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Found hanged in his cell Saturday afternoon, Perry M. Ziko was the fourth inmate to die by suicide in the Allen County Jail during the past eight years.
Sheriff's spokesman Capt. Steve Stone told The Journal Gazette's Matthew LeBlanc Tuesday jail officers “did nothing wrong. They were not negligent in any way.” The incident remains under investigation.
The 44-year-old Ziko was arrested Sept. 11, after his girlfriend told police she passed out and fell down a flight of stairs after he had put her in a headlock. “There was nothing that led anyone to believe that he was suicidal,” Stone said in an interview Wednesday.
Had jail officers known there was a problem, Stone said, they could have taken several precautions. They could have arranged to monitor Ziko's cell more frequently or even have placed him in a centrally located suicide-watch cell that would have allowed closer observation in person and by TV camera, and quicker response. The inmate could have been given special blankets that can't easily be knotted, and monitored even more closely, Stone said.
But it's impossible for jailers to judge by appearances whether someone is contemplating a suicide attempt, Stone said. “I don't know that anyone's happy to be in jail.”
According to an investigation this year by the Associated Press and Capital News Service, “Suicide, long the leading cause of death in U.S. jails, hit a high of 50 deaths for every 100,000 inmates in 2014, the latest year for which the government has released data. That's 2.5 times the rate of suicides in state prisons and more than three times the suicide rate in the general population.”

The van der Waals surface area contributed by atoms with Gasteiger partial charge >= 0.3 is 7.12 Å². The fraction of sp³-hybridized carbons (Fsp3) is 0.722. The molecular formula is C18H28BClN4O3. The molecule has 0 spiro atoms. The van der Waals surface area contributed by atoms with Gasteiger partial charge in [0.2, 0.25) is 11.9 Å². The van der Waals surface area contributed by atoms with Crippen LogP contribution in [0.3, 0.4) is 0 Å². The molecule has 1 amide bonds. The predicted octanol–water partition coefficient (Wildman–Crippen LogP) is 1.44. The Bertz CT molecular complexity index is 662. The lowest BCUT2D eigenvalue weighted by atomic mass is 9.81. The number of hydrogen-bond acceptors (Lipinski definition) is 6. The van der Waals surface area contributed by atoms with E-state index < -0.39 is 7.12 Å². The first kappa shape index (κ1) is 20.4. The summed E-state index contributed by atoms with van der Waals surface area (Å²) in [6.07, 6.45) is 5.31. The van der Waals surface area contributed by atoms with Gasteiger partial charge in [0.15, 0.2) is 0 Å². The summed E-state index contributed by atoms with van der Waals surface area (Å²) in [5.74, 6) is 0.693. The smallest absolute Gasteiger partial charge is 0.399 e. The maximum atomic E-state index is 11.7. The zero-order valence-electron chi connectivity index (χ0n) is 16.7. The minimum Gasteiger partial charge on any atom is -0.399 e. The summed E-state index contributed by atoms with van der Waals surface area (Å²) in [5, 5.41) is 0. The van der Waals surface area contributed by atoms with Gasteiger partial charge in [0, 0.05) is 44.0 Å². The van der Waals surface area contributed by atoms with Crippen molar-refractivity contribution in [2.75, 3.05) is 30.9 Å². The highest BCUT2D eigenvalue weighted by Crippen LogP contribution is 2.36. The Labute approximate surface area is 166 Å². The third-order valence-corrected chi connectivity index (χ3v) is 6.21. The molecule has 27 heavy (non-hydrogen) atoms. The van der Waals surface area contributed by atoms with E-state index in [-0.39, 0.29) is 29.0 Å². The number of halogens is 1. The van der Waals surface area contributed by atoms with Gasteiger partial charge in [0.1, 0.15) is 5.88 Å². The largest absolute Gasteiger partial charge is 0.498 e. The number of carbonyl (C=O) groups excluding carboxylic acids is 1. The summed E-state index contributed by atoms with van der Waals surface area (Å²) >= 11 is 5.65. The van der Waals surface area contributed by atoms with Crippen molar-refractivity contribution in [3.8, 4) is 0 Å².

The causes and solutions of jail suicide are of course diverse and elusive. Nationally, according to the Treatment Advocacy Center, there are 10 times more people with severe mental illness in state prisons and jails than in mental facilities, and according to U.S. Justice Department statistics, more than a third of those who die by suicide in jail had a history of mental illness. The closing of mental hospitals in Indiana forced jails to accept prisoners with mental illness; jail officials here and around Indiana have often noted that their facilities are not designed and equipped to warehouse or treat such inmates.
Adding to those challenges is that most jails, including Allen County's, are sometimes at or over capacity. Stone said he didn't immediately know how many inmates the jail was dealing with at the time of Ziko's death. But, he added, “I can't say if we were overcrowded that would have been a contributing factor.”
What is certain is that Ziko's death was a tragic waste. As were the hanging deaths of 48-year-old Robert Stanley Tyrrell, in 2014; 46-year-old Craig Mitchell Schowe, in 2012; and 54-year-old James Michael Kelly, in 2011. None of those inmates was charged with a capital offense; all of them died while in custody.
Jail and county officials and state lawmakers should be asking if enough is being done to prevent tragedies such as these.